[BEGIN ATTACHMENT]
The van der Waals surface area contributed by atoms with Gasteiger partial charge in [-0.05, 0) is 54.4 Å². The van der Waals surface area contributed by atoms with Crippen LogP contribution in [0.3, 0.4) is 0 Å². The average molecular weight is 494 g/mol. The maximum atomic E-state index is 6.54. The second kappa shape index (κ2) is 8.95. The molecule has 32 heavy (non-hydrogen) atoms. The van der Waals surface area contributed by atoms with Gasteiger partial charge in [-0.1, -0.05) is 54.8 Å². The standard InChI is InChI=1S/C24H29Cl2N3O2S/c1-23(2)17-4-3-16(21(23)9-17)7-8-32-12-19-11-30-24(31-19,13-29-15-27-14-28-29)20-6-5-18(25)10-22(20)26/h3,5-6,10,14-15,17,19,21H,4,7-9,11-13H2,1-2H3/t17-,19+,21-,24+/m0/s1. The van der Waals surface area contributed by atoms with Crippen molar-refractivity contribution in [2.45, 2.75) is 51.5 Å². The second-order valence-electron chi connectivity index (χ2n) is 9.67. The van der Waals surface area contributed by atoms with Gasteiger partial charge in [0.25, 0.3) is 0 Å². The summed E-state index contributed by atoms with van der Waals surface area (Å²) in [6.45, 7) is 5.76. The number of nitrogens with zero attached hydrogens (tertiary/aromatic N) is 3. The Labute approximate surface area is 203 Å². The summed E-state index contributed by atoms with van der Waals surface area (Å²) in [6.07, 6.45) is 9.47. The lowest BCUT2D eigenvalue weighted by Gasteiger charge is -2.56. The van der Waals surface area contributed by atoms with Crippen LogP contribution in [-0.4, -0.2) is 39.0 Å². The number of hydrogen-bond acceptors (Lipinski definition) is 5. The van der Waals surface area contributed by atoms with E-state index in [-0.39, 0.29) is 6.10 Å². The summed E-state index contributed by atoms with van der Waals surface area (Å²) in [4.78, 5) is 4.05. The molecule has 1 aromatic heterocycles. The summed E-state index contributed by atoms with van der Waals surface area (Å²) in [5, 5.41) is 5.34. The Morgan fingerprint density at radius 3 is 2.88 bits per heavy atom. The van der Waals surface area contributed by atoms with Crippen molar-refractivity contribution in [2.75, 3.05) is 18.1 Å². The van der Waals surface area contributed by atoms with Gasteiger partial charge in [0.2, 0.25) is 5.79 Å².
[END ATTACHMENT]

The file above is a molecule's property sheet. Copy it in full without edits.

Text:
The van der Waals surface area contributed by atoms with Gasteiger partial charge in [-0.05, 0) is 54.4 Å². The van der Waals surface area contributed by atoms with Crippen LogP contribution in [0.3, 0.4) is 0 Å². The average molecular weight is 494 g/mol. The maximum atomic E-state index is 6.54. The second kappa shape index (κ2) is 8.95. The molecule has 32 heavy (non-hydrogen) atoms. The van der Waals surface area contributed by atoms with Gasteiger partial charge in [-0.1, -0.05) is 54.8 Å². The standard InChI is InChI=1S/C24H29Cl2N3O2S/c1-23(2)17-4-3-16(21(23)9-17)7-8-32-12-19-11-30-24(31-19,13-29-15-27-14-28-29)20-6-5-18(25)10-22(20)26/h3,5-6,10,14-15,17,19,21H,4,7-9,11-13H2,1-2H3/t17-,19+,21-,24+/m0/s1. The van der Waals surface area contributed by atoms with Crippen molar-refractivity contribution in [2.45, 2.75) is 51.5 Å². The second-order valence-electron chi connectivity index (χ2n) is 9.67. The van der Waals surface area contributed by atoms with Gasteiger partial charge in [0.25, 0.3) is 0 Å². The summed E-state index contributed by atoms with van der Waals surface area (Å²) in [6.45, 7) is 5.76. The number of nitrogens with zero attached hydrogens (tertiary/aromatic N) is 3. The Labute approximate surface area is 203 Å². The summed E-state index contributed by atoms with van der Waals surface area (Å²) in [6.07, 6.45) is 9.47. The lowest BCUT2D eigenvalue weighted by Gasteiger charge is -2.56. The van der Waals surface area contributed by atoms with Crippen LogP contribution in [-0.4, -0.2) is 39.0 Å². The number of hydrogen-bond acceptors (Lipinski definition) is 5. The van der Waals surface area contributed by atoms with E-state index in [-0.39, 0.29) is 6.10 Å². The summed E-state index contributed by atoms with van der Waals surface area (Å²) in [4.78, 5) is 4.05. The molecule has 1 aromatic heterocycles. The summed E-state index contributed by atoms with van der Waals surface area (Å²) in [5, 5.41) is 5.34. The Morgan fingerprint density at radius 3 is 2.88 bits per heavy atom. The van der Waals surface area contributed by atoms with Crippen molar-refractivity contribution in [2.75, 3.05) is 18.1 Å². The van der Waals surface area contributed by atoms with Gasteiger partial charge in [0.2, 0.25) is 5.79 Å².